Spectra class attacks exploit flaws in the interfaces between wireless cores in which one core can achieve denial of service (DoS), information disclosure and even code execution on another core. The reasoning here is, from an attacker perspective, to leverage a Bluetooth subsystem remote code execution (RCE) to perform WiFi RCE and maybe even LTE RCE. Keep in mind that this remote code execution is happening in these CPU core subsystems, and so can be completely invisible to the main device CPU and OS.

Join me below where the talk is embedded and where I will also dig into the denial of service, information disclosure, and code execution topics of the Spectra attack.

Denial of Service

This happens when one wireless core denies transmission to the other core. DoS attacks are possible if one core is able to claim spectrum resources of the other core. As this is the basic working principle of any coexistence interface, all of them are vulnerable by definition, as long as one core keeps constantly claiming the resource for himself. Other DoS opportunities arise from one wireless core being able to crash another via shared RAM abuse.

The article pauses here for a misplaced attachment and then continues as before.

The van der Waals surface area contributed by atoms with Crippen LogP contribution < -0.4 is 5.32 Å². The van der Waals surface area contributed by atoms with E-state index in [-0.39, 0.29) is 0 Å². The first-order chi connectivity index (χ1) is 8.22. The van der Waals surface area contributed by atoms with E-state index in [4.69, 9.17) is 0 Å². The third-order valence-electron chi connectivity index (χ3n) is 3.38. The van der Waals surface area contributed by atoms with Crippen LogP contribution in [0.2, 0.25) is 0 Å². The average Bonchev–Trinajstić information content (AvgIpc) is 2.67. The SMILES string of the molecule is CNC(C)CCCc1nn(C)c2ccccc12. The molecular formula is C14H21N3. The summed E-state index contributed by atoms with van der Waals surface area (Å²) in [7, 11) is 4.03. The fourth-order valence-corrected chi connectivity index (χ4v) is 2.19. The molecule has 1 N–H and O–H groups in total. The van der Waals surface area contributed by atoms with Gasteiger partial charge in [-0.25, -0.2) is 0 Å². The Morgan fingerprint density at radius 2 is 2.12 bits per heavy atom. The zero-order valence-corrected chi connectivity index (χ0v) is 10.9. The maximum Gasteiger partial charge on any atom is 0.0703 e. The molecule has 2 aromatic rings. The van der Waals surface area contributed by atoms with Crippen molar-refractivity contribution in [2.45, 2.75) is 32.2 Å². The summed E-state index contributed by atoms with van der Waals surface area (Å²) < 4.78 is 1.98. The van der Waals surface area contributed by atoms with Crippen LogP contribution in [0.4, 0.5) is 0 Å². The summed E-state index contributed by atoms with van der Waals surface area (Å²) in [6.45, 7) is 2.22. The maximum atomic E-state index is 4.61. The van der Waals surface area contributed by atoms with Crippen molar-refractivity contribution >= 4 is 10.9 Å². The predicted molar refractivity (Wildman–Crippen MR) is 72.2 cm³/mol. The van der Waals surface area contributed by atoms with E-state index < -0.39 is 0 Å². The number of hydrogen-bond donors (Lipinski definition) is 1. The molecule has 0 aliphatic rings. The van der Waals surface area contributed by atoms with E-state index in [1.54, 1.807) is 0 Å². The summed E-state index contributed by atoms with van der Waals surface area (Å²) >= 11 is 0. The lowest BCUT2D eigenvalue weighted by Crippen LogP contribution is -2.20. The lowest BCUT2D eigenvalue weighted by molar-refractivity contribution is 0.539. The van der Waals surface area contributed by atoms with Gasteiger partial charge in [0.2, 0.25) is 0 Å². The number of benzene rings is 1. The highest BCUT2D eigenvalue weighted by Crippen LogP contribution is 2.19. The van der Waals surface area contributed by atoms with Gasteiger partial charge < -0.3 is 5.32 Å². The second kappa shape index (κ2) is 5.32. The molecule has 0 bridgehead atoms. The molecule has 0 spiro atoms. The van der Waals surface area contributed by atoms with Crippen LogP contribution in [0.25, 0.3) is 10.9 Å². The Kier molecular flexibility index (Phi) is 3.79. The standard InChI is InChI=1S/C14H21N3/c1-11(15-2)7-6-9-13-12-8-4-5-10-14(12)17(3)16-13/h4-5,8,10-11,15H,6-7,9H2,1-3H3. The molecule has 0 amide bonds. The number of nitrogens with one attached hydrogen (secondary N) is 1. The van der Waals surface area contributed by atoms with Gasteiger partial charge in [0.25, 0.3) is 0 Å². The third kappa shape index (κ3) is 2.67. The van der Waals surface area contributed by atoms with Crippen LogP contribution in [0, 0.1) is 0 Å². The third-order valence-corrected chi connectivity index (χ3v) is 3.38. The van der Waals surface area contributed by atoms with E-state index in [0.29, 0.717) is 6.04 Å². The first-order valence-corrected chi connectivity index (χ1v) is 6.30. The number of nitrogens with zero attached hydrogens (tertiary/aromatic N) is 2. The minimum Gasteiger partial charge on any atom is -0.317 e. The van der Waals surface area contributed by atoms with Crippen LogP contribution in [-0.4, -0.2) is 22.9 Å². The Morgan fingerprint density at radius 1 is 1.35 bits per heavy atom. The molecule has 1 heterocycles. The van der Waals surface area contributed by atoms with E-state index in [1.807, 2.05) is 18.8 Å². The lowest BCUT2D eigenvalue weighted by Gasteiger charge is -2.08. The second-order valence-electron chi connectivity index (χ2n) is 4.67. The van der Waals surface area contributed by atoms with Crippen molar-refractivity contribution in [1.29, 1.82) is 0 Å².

Information Disclosure

One wireless core can infer data or actions of the other core. One example is when connecting an HID device like a keyboard. Timings and contents of keypresses can be observed on the host that receives those keystrokes. However, an attacker who has only code execution on a WiFi chip should not be able to make such observations. While the content of the keypresses are missing, it is possible for code running on the WiFi chip to infer timing statistics about the keys pressed in the Bluetooth side. This becomes interesting for inferring passwords and password lengths.

Code Execution